Jean C. Bergaust, 82, an activist in the hospice movement who also worked on behalf of the elderly in Republican presidential campaigns, died of congestive heart failure Aug. 30 at the Manor Care facility in Potomac.
The death was confirmed by a friend, Jane Delgado.
From 1993 to 1996, Mrs. Bergaust was executive director of what is now the International Association for Hospice and Palliative Care, a group that works to establish hospice care in developing countries. She was administrator of the Dominican Retreat in McLean from 1997 to 1999.
Earlier in her life, she had been business manager for her husband, Erik Bergaust, an author of books about science, space and rocket technology. She was responsible for contract negotiations and public affairs. He died in 1978 after a 27-year marriage.
Jean Cameron Somers, who lived in McLean, was born in Rio de Janeiro to American parents. Her father was an engineer. She grew up in New York and settled in the Washington area about 60 years ago.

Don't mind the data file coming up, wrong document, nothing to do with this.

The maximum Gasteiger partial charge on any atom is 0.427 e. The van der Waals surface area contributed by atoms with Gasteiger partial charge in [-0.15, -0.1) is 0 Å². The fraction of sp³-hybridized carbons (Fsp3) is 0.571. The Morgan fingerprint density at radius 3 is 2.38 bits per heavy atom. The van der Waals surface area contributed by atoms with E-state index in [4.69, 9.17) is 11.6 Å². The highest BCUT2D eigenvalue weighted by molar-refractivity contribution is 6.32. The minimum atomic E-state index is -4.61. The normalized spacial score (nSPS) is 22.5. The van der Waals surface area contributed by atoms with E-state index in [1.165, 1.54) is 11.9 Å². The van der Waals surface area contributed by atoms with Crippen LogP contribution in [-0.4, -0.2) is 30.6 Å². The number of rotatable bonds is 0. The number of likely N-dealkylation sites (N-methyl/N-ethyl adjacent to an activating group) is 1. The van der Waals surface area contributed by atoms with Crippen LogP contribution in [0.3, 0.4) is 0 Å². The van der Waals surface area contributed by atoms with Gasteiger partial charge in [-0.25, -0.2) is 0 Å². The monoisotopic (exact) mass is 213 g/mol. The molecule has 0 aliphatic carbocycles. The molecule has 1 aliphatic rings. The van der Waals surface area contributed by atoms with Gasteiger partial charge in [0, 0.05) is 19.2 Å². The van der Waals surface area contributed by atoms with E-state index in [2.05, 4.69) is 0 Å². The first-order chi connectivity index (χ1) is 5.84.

In the successful 1980 Reagan-Bush presidential run, Mrs. Bergaust oversaw the office to recruit seniors to the campaign and answer questions affecting seniors. She was special assistant to the director of the 1981 White House Conference on Aging.
Later in the Reagan presidency, she was a Paris-based U.S. political adviser to UNESCO and special assistant to the director of the Office of Community Services at the White House. She was an adviser on issues affecting the elderly in the McCain-Palin presidential campaign of 2008.
Survivors include three children, Jane Bergaust of McLean, Christine Bergaust of Charleston, S.C., and Paul Bergaust of Atlanta; a brother, five grandchildren; and five great-grandchildren. A son, Erik R. Bergaust, died in 1985.
— Bart Barnes